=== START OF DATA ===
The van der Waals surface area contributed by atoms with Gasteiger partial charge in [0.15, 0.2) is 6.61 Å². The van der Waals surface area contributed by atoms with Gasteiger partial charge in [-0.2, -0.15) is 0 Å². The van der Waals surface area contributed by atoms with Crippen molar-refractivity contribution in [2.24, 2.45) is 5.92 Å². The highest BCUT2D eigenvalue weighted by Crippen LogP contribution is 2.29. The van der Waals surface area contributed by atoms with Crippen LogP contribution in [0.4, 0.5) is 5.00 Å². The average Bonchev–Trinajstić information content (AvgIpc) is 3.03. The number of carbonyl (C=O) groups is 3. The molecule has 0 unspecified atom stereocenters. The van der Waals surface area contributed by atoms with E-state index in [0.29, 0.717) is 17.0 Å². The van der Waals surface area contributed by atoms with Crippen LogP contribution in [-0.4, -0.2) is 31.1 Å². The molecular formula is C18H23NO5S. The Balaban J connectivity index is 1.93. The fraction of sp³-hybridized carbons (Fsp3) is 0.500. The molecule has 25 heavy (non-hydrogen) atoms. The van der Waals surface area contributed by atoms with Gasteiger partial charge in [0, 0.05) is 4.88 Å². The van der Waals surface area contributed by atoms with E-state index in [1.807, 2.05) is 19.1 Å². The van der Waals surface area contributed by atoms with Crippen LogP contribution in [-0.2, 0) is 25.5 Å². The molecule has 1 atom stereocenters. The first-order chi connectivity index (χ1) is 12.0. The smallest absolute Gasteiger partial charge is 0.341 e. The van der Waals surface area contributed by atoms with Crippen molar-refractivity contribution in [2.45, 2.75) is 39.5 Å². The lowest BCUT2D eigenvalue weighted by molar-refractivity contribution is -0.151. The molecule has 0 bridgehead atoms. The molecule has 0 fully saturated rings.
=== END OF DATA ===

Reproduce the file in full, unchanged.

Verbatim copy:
The van der Waals surface area contributed by atoms with Gasteiger partial charge in [0.15, 0.2) is 6.61 Å². The van der Waals surface area contributed by atoms with Gasteiger partial charge in [-0.2, -0.15) is 0 Å². The van der Waals surface area contributed by atoms with Crippen molar-refractivity contribution in [2.24, 2.45) is 5.92 Å². The highest BCUT2D eigenvalue weighted by Crippen LogP contribution is 2.29. The van der Waals surface area contributed by atoms with Crippen LogP contribution in [0.4, 0.5) is 5.00 Å². The average Bonchev–Trinajstić information content (AvgIpc) is 3.03. The number of carbonyl (C=O) groups is 3. The molecule has 0 unspecified atom stereocenters. The van der Waals surface area contributed by atoms with E-state index in [0.29, 0.717) is 17.0 Å². The van der Waals surface area contributed by atoms with Crippen LogP contribution in [-0.4, -0.2) is 31.1 Å². The molecular formula is C18H23NO5S. The Balaban J connectivity index is 1.93. The fraction of sp³-hybridized carbons (Fsp3) is 0.500. The molecule has 25 heavy (non-hydrogen) atoms. The van der Waals surface area contributed by atoms with Gasteiger partial charge in [0, 0.05) is 4.88 Å². The van der Waals surface area contributed by atoms with E-state index in [1.807, 2.05) is 19.1 Å². The van der Waals surface area contributed by atoms with Crippen LogP contribution in [-0.2, 0) is 25.5 Å². The molecule has 1 atom stereocenters. The first-order chi connectivity index (χ1) is 12.0. The smallest absolute Gasteiger partial charge is 0.341 e. The van der Waals surface area contributed by atoms with Crippen molar-refractivity contribution in [2.45, 2.75) is 39.5 Å². The lowest BCUT2D eigenvalue weighted by molar-refractivity contribution is -0.151. The molecule has 0 bridgehead atoms. The molecule has 0 fully saturated rings.